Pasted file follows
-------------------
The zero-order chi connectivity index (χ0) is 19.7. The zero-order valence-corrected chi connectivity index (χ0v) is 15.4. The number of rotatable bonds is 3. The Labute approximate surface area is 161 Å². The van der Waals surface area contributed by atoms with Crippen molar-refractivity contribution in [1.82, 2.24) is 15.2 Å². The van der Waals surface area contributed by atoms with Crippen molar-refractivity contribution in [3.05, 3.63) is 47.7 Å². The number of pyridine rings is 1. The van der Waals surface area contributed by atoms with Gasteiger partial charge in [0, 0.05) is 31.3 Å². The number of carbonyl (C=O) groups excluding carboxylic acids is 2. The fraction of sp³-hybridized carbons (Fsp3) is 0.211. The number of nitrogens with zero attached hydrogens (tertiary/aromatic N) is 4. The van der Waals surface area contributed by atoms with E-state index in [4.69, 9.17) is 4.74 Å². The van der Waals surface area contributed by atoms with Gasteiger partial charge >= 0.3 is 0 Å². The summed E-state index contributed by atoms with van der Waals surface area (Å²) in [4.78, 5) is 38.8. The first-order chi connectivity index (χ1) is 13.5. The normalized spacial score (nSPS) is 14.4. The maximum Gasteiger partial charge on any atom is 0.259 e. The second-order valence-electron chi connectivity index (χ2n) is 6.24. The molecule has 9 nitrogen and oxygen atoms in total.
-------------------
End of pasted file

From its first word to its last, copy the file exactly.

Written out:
The zero-order chi connectivity index (χ0) is 19.7. The zero-order valence-corrected chi connectivity index (χ0v) is 15.4. The number of rotatable bonds is 3. The Labute approximate surface area is 161 Å². The van der Waals surface area contributed by atoms with Crippen molar-refractivity contribution in [1.82, 2.24) is 15.2 Å². The van der Waals surface area contributed by atoms with Crippen molar-refractivity contribution in [3.05, 3.63) is 47.7 Å². The number of pyridine rings is 1. The van der Waals surface area contributed by atoms with Gasteiger partial charge in [0, 0.05) is 31.3 Å². The number of carbonyl (C=O) groups excluding carboxylic acids is 2. The fraction of sp³-hybridized carbons (Fsp3) is 0.211. The number of nitrogens with zero attached hydrogens (tertiary/aromatic N) is 4. The van der Waals surface area contributed by atoms with E-state index in [4.69, 9.17) is 4.74 Å². The van der Waals surface area contributed by atoms with Gasteiger partial charge >= 0.3 is 0 Å². The summed E-state index contributed by atoms with van der Waals surface area (Å²) in [4.78, 5) is 38.8. The first-order chi connectivity index (χ1) is 13.5. The normalized spacial score (nSPS) is 14.4. The maximum Gasteiger partial charge on any atom is 0.259 e. The second-order valence-electron chi connectivity index (χ2n) is 6.24. The molecule has 9 nitrogen and oxygen atoms in total.